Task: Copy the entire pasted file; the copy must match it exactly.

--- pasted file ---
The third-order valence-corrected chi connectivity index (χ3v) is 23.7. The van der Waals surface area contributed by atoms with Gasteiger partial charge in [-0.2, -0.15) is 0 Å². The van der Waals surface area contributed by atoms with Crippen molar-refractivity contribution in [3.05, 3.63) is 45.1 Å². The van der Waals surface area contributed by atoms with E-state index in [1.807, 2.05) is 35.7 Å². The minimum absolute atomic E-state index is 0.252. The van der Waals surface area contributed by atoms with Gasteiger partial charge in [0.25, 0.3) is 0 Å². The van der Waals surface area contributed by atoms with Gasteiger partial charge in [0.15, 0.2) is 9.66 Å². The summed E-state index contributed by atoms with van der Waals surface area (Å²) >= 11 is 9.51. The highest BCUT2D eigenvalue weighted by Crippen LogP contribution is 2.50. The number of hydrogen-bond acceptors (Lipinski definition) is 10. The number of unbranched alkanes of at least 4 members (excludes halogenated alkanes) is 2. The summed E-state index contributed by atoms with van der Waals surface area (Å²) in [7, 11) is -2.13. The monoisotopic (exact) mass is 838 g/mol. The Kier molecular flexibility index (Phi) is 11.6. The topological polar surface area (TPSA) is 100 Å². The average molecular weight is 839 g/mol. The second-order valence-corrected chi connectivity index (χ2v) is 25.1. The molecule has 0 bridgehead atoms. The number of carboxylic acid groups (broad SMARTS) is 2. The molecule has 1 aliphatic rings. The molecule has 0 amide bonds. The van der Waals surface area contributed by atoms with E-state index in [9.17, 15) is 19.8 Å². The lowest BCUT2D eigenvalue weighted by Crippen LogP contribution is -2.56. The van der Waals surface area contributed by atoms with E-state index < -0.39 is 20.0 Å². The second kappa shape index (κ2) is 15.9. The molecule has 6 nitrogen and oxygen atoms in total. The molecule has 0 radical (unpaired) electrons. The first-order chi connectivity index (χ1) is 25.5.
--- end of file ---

The third-order valence-corrected chi connectivity index (χ3v) is 23.7. The van der Waals surface area contributed by atoms with Gasteiger partial charge in [-0.2, -0.15) is 0 Å². The van der Waals surface area contributed by atoms with Crippen molar-refractivity contribution in [3.05, 3.63) is 45.1 Å². The van der Waals surface area contributed by atoms with E-state index in [1.807, 2.05) is 35.7 Å². The minimum absolute atomic E-state index is 0.252. The van der Waals surface area contributed by atoms with Gasteiger partial charge in [0.25, 0.3) is 0 Å². The van der Waals surface area contributed by atoms with Gasteiger partial charge in [0.15, 0.2) is 9.66 Å². The summed E-state index contributed by atoms with van der Waals surface area (Å²) >= 11 is 9.51. The highest BCUT2D eigenvalue weighted by Crippen LogP contribution is 2.50. The number of hydrogen-bond acceptors (Lipinski definition) is 10. The number of unbranched alkanes of at least 4 members (excludes halogenated alkanes) is 2. The summed E-state index contributed by atoms with van der Waals surface area (Å²) in [7, 11) is -2.13. The monoisotopic (exact) mass is 838 g/mol. The Kier molecular flexibility index (Phi) is 11.6. The topological polar surface area (TPSA) is 100 Å². The average molecular weight is 839 g/mol. The second-order valence-corrected chi connectivity index (χ2v) is 25.1. The molecule has 0 bridgehead atoms. The number of carboxylic acid groups (broad SMARTS) is 2. The molecule has 1 aliphatic rings. The molecule has 0 amide bonds. The van der Waals surface area contributed by atoms with E-state index in [9.17, 15) is 19.8 Å². The lowest BCUT2D eigenvalue weighted by Crippen LogP contribution is -2.56. The van der Waals surface area contributed by atoms with E-state index < -0.39 is 20.0 Å². The second kappa shape index (κ2) is 15.9. The molecule has 6 nitrogen and oxygen atoms in total. The molecule has 0 radical (unpaired) electrons. The first-order chi connectivity index (χ1) is 25.5.